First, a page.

With a mother, grandmother and aunt having worked as nurses, a career in the medical field always intrigued Kahlid Fowlkes. But the 17-year-old Dunbar senior's interest was piqued in the seventh grade when he dissected a pig heart in biology class.
"I thought it was pretty cool how a pig heart related to a human heart," Fowlkes recalled, alluding to the four-chamber feature and right-artery blood supply in both organs. "So I wanted to learn more about the human anatomy."
Fowlkes has taken steps toward that path as a member of MERIT Baltimore. MERIT, which stands for Medical Education Resources Initiative for Teens, is a program offered to sophomores in city high schools that provides weekly Saturday courses, medical student mentorships and paid summer internships.
Tyler Mains, a fourth-year medical student at Johns Hopkins and MERIT's executive director, was recognized by the Ravens during their game against the St. Louis Rams on Nov. 22. For being selected, Mains and MERIT received a $3,500 grant.
"What stood out the most about Tyler's work was his level of dedication to the organization as a volunteer, overseeing full-time paid staff in his role as executive director after founding the program, all while finishing his final year of medical school," said Heather Darney, executive director of the Ravens Foundation.
Mains, who began teaching at Carver Vocational-Technical High as part of the Teach for America Baltimore corps after graduating from the University of Southern California, founded MERIT in 2010 to help connect students eager to learn and families lacking in consistent health care. The long-term goal is to groom students for careers in the medical field and to see them return to their hometown neighborhoods.
"If we can find people from those neighborhoods and give them everything they need to become those health-care professionals, then they're going to want to work in those areas because that's where they're from and who they're comfortable with," Mains said, citing a 2004 estimate that less than six percent of physicians are minorities of African-American, Hispanic and Native-American descent. "And they will be able to create new solutions that no one is thinking about because they know what it means to actually grow up there."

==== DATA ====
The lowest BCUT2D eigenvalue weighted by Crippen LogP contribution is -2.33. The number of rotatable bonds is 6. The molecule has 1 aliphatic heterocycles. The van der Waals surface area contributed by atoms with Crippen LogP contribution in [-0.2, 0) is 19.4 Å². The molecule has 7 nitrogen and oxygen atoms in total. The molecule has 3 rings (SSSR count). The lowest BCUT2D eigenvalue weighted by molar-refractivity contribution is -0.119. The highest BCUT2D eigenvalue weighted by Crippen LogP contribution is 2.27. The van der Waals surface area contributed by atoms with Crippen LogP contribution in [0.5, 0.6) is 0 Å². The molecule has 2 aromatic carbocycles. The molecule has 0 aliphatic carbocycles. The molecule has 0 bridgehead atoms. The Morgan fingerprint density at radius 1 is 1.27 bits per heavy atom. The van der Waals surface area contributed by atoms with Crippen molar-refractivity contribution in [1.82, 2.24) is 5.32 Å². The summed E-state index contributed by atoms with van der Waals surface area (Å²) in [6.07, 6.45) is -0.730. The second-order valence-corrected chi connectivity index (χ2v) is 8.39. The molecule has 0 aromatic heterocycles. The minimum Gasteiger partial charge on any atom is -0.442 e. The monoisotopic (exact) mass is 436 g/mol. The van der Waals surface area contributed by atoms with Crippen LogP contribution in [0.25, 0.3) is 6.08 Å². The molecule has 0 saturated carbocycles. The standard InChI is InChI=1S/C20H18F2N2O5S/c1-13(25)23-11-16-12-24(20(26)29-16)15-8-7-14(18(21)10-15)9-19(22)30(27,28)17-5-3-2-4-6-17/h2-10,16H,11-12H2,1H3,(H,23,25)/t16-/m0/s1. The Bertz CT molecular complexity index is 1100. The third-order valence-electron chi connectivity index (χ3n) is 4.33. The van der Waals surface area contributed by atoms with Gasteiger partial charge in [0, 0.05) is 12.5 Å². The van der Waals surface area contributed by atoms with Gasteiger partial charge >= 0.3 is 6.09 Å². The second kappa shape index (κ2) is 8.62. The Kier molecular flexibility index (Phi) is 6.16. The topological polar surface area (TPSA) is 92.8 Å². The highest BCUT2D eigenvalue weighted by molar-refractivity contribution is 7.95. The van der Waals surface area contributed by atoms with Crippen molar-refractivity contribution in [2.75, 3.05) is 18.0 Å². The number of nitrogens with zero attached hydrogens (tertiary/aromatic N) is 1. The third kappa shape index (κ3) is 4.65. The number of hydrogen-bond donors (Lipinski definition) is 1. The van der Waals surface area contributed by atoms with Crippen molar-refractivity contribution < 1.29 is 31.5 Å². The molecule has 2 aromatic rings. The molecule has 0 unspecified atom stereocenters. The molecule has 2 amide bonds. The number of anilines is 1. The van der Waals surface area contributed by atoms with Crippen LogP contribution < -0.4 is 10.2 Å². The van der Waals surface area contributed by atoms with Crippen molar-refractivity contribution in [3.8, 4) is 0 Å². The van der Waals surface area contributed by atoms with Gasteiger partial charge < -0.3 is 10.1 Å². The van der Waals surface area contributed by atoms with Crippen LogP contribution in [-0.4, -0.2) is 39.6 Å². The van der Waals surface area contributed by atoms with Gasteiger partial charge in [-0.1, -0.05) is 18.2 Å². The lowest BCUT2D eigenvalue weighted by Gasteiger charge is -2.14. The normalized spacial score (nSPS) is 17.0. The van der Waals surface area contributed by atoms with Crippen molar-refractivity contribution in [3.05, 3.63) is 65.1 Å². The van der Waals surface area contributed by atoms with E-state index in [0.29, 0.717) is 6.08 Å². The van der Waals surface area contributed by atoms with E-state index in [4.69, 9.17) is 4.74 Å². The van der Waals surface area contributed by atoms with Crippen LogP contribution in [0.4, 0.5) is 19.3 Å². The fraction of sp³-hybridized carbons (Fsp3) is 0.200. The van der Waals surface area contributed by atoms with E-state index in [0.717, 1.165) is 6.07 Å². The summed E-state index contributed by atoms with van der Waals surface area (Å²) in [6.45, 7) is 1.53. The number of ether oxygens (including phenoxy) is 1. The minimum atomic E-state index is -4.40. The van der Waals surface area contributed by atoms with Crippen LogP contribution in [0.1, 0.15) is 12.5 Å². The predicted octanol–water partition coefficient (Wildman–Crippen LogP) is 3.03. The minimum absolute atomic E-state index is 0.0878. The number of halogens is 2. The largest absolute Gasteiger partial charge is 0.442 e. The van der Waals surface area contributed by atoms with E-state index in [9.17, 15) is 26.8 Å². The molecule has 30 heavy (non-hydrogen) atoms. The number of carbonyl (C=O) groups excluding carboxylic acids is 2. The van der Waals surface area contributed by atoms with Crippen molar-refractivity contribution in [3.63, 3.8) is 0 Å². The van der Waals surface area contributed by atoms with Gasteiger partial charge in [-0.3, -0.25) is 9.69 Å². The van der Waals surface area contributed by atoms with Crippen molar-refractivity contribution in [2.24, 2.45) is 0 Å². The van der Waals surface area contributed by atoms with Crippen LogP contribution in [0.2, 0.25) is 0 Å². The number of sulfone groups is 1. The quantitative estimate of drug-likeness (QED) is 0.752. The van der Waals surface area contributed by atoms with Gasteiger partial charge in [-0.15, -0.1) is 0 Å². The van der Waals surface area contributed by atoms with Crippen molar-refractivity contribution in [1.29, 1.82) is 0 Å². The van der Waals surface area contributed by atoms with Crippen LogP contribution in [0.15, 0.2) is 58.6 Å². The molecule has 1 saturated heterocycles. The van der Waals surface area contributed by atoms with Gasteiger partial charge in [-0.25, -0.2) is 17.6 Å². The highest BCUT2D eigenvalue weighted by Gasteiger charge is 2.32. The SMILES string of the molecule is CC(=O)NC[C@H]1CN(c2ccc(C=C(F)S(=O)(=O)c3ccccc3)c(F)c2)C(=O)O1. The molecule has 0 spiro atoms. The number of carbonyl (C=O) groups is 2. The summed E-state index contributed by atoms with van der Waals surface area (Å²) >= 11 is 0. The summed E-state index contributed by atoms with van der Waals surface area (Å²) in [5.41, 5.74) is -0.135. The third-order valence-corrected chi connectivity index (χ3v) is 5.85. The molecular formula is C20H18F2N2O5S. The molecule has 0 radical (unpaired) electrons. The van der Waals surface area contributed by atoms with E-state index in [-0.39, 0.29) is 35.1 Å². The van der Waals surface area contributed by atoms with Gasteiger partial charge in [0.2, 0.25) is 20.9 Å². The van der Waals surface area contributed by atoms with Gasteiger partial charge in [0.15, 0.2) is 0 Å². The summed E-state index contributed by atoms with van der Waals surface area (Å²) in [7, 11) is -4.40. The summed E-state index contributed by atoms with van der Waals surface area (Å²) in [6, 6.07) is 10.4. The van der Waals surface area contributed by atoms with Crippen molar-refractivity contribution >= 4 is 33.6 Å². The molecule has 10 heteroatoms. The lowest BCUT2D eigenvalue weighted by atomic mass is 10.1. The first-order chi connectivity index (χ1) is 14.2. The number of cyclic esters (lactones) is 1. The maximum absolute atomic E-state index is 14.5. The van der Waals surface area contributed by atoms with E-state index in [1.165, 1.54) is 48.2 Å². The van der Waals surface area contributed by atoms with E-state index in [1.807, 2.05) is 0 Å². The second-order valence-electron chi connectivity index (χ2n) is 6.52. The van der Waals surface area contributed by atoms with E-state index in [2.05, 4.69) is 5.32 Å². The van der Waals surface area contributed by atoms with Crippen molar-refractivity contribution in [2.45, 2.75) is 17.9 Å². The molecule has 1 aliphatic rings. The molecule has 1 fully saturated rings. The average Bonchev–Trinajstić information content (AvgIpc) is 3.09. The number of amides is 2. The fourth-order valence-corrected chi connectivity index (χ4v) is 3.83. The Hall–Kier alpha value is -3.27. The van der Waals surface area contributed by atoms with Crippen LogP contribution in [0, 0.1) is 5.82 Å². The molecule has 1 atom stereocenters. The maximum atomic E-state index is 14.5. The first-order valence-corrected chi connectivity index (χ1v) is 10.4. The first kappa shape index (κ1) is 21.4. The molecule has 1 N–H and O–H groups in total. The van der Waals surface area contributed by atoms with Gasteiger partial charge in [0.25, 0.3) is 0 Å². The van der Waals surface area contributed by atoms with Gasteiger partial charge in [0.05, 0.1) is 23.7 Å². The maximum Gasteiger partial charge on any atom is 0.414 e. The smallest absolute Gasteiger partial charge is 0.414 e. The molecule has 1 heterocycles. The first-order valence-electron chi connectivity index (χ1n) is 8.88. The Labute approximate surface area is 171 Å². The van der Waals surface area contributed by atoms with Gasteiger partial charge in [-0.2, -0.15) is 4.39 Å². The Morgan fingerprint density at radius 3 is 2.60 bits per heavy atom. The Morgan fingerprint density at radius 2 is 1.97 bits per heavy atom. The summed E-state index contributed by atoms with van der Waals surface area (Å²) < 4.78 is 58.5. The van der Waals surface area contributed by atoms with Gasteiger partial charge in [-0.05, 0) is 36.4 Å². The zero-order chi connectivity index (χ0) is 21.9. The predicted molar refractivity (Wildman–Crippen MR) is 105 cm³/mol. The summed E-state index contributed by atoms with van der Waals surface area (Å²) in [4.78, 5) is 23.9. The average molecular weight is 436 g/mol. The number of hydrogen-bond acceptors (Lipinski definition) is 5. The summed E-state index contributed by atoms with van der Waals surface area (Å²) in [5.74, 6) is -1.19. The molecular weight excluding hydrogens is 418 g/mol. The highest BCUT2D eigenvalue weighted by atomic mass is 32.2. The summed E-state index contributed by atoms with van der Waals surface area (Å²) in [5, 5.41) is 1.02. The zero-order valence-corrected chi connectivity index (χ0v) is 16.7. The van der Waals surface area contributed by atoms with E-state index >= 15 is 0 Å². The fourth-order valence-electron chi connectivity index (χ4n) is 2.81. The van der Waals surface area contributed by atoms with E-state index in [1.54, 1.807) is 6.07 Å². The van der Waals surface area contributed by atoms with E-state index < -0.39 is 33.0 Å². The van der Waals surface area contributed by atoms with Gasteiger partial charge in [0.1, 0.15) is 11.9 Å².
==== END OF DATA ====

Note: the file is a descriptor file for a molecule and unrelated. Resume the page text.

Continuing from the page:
Mains said the program has what he calls 80 scholars, including 20 alumni who completed the three-year high school portion, 10 seniors, 20 juniors and 30 sophomores. Seventeen of the 20 alumni have moved on to four-year universities.
Since joining MERIT as sophomores, the senior group has raised its average grade-point average from 2.8 to 3.6. The average SAT score in the past two years has improved by 336 points.
Mains said MERIT hopes to change the perception of Baltimore youth.
"I think what we are challenging people to do is to think about them as the future leaders in Baltimore," he said. "If we invest in our scholars and other youth in the city, then we can get people to think, 'Wow, what can we do to help them transform their lives?' That is what is ultimately going to transform the city."
Fowlkes is one of those potential leaders. Since joining MERIT, he has raised his GPA from a sub-3.0 to 3.5 and his class ranking from No. 40 to No. 27.
Fowlkes, who this past spring won a $40,000 Henrietta Lacks Dunbar Health Sciences Scholarship from Johns Hopkins and has applied to the University of Maryland-College Park, University of Maryland-Baltimore County and Morehouse College in Atlanta, credited MERIT with giving him the direction he needed.
"There'd be no one to direct me in the right path or help me come up with strategies to get me to where I want to be at in life," he said. "I don't think I would have applied to my colleges early. I don't think I would have started the college process. I don't think I would have been exposed to different experiences in life. I really don't know where I would be without MERIT."